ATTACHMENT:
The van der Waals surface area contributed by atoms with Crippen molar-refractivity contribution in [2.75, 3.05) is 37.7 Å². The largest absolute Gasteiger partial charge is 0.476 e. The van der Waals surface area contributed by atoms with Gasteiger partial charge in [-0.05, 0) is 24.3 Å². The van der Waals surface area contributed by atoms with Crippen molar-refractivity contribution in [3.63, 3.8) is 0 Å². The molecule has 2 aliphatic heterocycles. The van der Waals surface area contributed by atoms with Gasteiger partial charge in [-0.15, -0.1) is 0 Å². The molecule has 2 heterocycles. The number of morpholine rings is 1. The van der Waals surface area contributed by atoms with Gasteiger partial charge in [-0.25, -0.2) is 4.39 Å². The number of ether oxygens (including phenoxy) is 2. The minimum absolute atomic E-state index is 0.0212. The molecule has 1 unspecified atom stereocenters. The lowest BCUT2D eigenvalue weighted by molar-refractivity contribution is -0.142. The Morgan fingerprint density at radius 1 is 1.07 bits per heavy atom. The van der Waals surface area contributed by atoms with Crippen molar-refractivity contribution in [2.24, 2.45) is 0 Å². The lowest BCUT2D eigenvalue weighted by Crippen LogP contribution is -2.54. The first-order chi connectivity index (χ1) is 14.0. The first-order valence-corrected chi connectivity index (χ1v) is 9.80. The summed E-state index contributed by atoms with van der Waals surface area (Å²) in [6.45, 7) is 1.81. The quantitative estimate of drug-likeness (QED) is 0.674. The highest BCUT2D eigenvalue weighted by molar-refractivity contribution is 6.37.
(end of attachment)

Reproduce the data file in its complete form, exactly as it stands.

The van der Waals surface area contributed by atoms with Crippen molar-refractivity contribution in [2.75, 3.05) is 37.7 Å². The largest absolute Gasteiger partial charge is 0.476 e. The van der Waals surface area contributed by atoms with Gasteiger partial charge in [-0.05, 0) is 24.3 Å². The van der Waals surface area contributed by atoms with Crippen molar-refractivity contribution in [3.63, 3.8) is 0 Å². The molecule has 2 aliphatic heterocycles. The van der Waals surface area contributed by atoms with Gasteiger partial charge in [-0.15, -0.1) is 0 Å². The molecule has 2 heterocycles. The number of morpholine rings is 1. The van der Waals surface area contributed by atoms with Gasteiger partial charge in [-0.25, -0.2) is 4.39 Å². The number of ether oxygens (including phenoxy) is 2. The minimum absolute atomic E-state index is 0.0212. The molecule has 1 unspecified atom stereocenters. The lowest BCUT2D eigenvalue weighted by molar-refractivity contribution is -0.142. The Morgan fingerprint density at radius 1 is 1.07 bits per heavy atom. The van der Waals surface area contributed by atoms with Crippen molar-refractivity contribution in [2.24, 2.45) is 0 Å². The lowest BCUT2D eigenvalue weighted by Crippen LogP contribution is -2.54. The first-order chi connectivity index (χ1) is 14.0. The first-order valence-corrected chi connectivity index (χ1v) is 9.80. The summed E-state index contributed by atoms with van der Waals surface area (Å²) in [6.45, 7) is 1.81. The quantitative estimate of drug-likeness (QED) is 0.674. The highest BCUT2D eigenvalue weighted by molar-refractivity contribution is 6.37.